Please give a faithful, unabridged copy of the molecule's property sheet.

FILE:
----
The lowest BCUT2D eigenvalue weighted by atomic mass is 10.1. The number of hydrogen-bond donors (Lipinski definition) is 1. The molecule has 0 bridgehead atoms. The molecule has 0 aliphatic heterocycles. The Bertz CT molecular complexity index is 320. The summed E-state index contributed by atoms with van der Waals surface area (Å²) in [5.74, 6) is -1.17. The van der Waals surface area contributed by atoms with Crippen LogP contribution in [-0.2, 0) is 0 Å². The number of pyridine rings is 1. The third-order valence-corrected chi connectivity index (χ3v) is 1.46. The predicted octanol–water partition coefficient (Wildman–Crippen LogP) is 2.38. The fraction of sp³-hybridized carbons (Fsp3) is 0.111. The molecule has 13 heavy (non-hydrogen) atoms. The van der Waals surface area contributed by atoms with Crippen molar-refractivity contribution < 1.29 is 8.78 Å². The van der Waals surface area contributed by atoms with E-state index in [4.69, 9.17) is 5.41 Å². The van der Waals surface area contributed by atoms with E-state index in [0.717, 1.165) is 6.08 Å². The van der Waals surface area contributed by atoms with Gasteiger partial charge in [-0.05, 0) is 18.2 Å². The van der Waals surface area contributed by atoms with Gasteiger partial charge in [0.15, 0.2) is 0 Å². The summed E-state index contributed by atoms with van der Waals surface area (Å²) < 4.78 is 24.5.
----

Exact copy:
The lowest BCUT2D eigenvalue weighted by atomic mass is 10.1. The number of hydrogen-bond donors (Lipinski definition) is 1. The molecule has 0 bridgehead atoms. The molecule has 0 aliphatic heterocycles. The Bertz CT molecular complexity index is 320. The summed E-state index contributed by atoms with van der Waals surface area (Å²) in [5.74, 6) is -1.17. The van der Waals surface area contributed by atoms with Crippen LogP contribution in [-0.2, 0) is 0 Å². The number of pyridine rings is 1. The third-order valence-corrected chi connectivity index (χ3v) is 1.46. The predicted octanol–water partition coefficient (Wildman–Crippen LogP) is 2.38. The fraction of sp³-hybridized carbons (Fsp3) is 0.111. The molecule has 13 heavy (non-hydrogen) atoms. The van der Waals surface area contributed by atoms with Crippen molar-refractivity contribution < 1.29 is 8.78 Å². The van der Waals surface area contributed by atoms with E-state index in [4.69, 9.17) is 5.41 Å². The van der Waals surface area contributed by atoms with E-state index in [0.717, 1.165) is 6.08 Å². The van der Waals surface area contributed by atoms with Gasteiger partial charge in [-0.05, 0) is 18.2 Å². The van der Waals surface area contributed by atoms with Gasteiger partial charge in [0.15, 0.2) is 0 Å². The summed E-state index contributed by atoms with van der Waals surface area (Å²) < 4.78 is 24.5.